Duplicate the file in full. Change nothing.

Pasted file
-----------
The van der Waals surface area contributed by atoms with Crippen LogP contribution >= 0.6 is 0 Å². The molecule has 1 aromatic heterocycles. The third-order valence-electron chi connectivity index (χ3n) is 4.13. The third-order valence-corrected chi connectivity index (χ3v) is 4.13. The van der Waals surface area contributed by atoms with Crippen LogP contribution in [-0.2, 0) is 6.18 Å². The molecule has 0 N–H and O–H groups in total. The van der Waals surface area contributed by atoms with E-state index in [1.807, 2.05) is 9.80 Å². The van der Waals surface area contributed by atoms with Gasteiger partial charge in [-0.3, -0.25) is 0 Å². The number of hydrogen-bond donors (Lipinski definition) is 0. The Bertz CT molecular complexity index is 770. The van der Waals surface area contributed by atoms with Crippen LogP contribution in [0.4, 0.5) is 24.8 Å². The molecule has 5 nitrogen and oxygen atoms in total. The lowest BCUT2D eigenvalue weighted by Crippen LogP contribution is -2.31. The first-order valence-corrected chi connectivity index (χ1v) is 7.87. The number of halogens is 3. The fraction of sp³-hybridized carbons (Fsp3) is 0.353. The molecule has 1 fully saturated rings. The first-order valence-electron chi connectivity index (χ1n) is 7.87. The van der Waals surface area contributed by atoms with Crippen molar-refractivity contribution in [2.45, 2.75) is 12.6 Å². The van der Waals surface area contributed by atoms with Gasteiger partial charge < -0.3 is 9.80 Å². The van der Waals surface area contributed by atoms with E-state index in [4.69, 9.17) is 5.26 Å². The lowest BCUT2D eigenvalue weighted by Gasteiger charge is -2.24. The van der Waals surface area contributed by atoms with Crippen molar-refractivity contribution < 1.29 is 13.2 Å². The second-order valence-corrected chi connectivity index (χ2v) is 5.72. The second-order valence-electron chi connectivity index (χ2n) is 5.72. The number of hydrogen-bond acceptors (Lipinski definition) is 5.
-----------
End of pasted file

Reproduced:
The van der Waals surface area contributed by atoms with Crippen LogP contribution >= 0.6 is 0 Å². The molecule has 1 aromatic heterocycles. The third-order valence-electron chi connectivity index (χ3n) is 4.13. The third-order valence-corrected chi connectivity index (χ3v) is 4.13. The van der Waals surface area contributed by atoms with Crippen LogP contribution in [-0.2, 0) is 6.18 Å². The molecule has 0 N–H and O–H groups in total. The van der Waals surface area contributed by atoms with E-state index in [1.807, 2.05) is 9.80 Å². The van der Waals surface area contributed by atoms with Gasteiger partial charge in [-0.3, -0.25) is 0 Å². The number of hydrogen-bond donors (Lipinski definition) is 0. The Bertz CT molecular complexity index is 770. The van der Waals surface area contributed by atoms with Crippen LogP contribution in [0.4, 0.5) is 24.8 Å². The molecule has 5 nitrogen and oxygen atoms in total. The lowest BCUT2D eigenvalue weighted by Crippen LogP contribution is -2.31. The first-order valence-corrected chi connectivity index (χ1v) is 7.87. The number of halogens is 3. The fraction of sp³-hybridized carbons (Fsp3) is 0.353. The molecule has 1 fully saturated rings. The first-order valence-electron chi connectivity index (χ1n) is 7.87. The van der Waals surface area contributed by atoms with Crippen molar-refractivity contribution in [2.45, 2.75) is 12.6 Å². The van der Waals surface area contributed by atoms with Gasteiger partial charge < -0.3 is 9.80 Å². The van der Waals surface area contributed by atoms with E-state index in [4.69, 9.17) is 5.26 Å². The lowest BCUT2D eigenvalue weighted by Gasteiger charge is -2.24. The van der Waals surface area contributed by atoms with Crippen molar-refractivity contribution < 1.29 is 13.2 Å². The second-order valence-corrected chi connectivity index (χ2v) is 5.72. The second-order valence-electron chi connectivity index (χ2n) is 5.72. The number of hydrogen-bond acceptors (Lipinski definition) is 5.